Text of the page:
G2Cdb::Human Disease report

Disease id
D00000111
Name
Familial adenomatous polyposis
Nervous system disease
no

Genes (1)

Gene Name/Description Mutations Found Literature Mutations Type Genetic association?
G00002235 CTNNB1
catenin (cadherin-associated protein), beta 1, 88kDa
Y (10398435) Microinsertion (MI) N
G00002235 CTNNB1
catenin (cadherin-associated protein), beta 1, 88kDa
Y (10398435) Deletion (D) N
G00002235 CTNNB1
catenin (cadherin-associated protein), beta 1, 88kDa
Y (14691304) No mutation found (N) N

References

  • APC haploinsufficiency, but not CTNNB1 or CDH1 gene mutations, accounts for a fraction of familial adenomatous polyposis patients without APC truncating mutations.

    Venesio T, Balsamo A, Rondo-Spaudo M, Varesco L, Risio M and Ranzani GN

    Unit of Pathology, Institute for Cancer Research and Treatment, Candiolo-Torino, Genova, Italy.

    Familial adenomatous polyposis (FAP) is an autosomal dominant condition characterized by the development of hundreds to thousands of colorectal adenomatous polyps. In addition to the classic form, there is also attenuated polyposis (attenuated adenomatous polyposis coli; AAPC), which is characterized by a milder phenotype. FAP/AAPC is caused by germline mutations in the adenomatous polyposis coli (APC) gene. Very recently, germline mutations in the base-excision repair gene MYH have been associated with recessive inheritance of multiple colorectal adenomas in a subset of patients. APC pathogenic alterations are mostly (>95%) represented by frameshift or nonsense mutations leading to the synthesis of a truncated protein. We identified 20 APC truncating mutation carriers out of 30 FAP/AAPC patients from different Italian kindreds. In the remaining 10 patients, we searched for alterations other than truncating mutations by enzymatic mutation detection, real-time quantitative RT-PCR, and genotyping of polymorphic markers encompassing the APC locus. Moreover, to assess whether mutations of genes interacting with APC can substitute or act in association with APC alterations, we sequenced both CTNNB1 (beta-catenin) and CDH1 (E-cadherin) genes. No CTNNB1 or CDH1 mutations were found. On the contrary, four patients showed a reduced APC gene expression compared with healthy subjects. In three of the four cases, genotyping results were compatible with a constitutive allelic deletion. In one case this conclusion was confirmed by haplotype segregation analysis. Our results support the notion that FAP/AAPC can result from APC constitutive haploinsufficiency, with gene deletion being a possible cause of reduced gene expression.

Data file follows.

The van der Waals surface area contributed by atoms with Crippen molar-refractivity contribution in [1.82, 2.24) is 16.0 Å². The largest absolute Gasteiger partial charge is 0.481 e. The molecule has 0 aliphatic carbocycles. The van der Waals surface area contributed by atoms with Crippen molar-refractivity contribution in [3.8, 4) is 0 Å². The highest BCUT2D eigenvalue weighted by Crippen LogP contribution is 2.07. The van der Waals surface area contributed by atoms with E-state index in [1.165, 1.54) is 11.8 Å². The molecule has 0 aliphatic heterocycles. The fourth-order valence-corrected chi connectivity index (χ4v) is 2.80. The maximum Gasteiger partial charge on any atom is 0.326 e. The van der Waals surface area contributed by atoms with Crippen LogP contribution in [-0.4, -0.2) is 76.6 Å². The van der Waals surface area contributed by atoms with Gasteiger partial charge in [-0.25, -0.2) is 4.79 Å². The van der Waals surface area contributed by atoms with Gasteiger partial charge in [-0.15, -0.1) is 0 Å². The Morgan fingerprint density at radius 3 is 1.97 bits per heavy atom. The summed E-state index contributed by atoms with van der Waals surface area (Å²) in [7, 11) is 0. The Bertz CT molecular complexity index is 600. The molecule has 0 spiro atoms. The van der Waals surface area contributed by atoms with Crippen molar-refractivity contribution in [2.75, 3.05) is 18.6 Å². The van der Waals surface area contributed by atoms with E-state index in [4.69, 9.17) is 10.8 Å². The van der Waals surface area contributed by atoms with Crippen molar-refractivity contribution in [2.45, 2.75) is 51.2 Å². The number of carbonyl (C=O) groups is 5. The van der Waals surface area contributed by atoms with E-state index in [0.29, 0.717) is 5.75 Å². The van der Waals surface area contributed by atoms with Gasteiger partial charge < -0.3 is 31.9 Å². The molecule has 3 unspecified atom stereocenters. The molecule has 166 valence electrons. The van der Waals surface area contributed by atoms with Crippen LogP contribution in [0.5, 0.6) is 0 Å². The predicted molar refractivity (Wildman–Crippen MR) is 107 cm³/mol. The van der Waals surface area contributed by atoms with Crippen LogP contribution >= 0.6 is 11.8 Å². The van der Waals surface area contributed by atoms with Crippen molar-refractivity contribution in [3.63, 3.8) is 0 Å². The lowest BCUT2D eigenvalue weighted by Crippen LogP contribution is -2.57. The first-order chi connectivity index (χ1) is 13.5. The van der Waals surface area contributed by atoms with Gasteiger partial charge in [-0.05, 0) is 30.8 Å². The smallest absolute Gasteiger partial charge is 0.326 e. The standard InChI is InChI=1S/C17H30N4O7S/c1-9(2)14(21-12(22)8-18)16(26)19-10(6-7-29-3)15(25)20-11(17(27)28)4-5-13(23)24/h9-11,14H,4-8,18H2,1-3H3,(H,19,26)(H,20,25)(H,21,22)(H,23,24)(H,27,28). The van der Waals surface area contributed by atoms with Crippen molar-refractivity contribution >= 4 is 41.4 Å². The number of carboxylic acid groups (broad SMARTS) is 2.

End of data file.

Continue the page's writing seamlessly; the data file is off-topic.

Laboratory investigation; a journal of technical methods and pathology 2003;83;12;1859-66

  • Germline mutations are frequent in the APC gene but absent in the beta-catenin gene in familial adenomatous polyposis patients.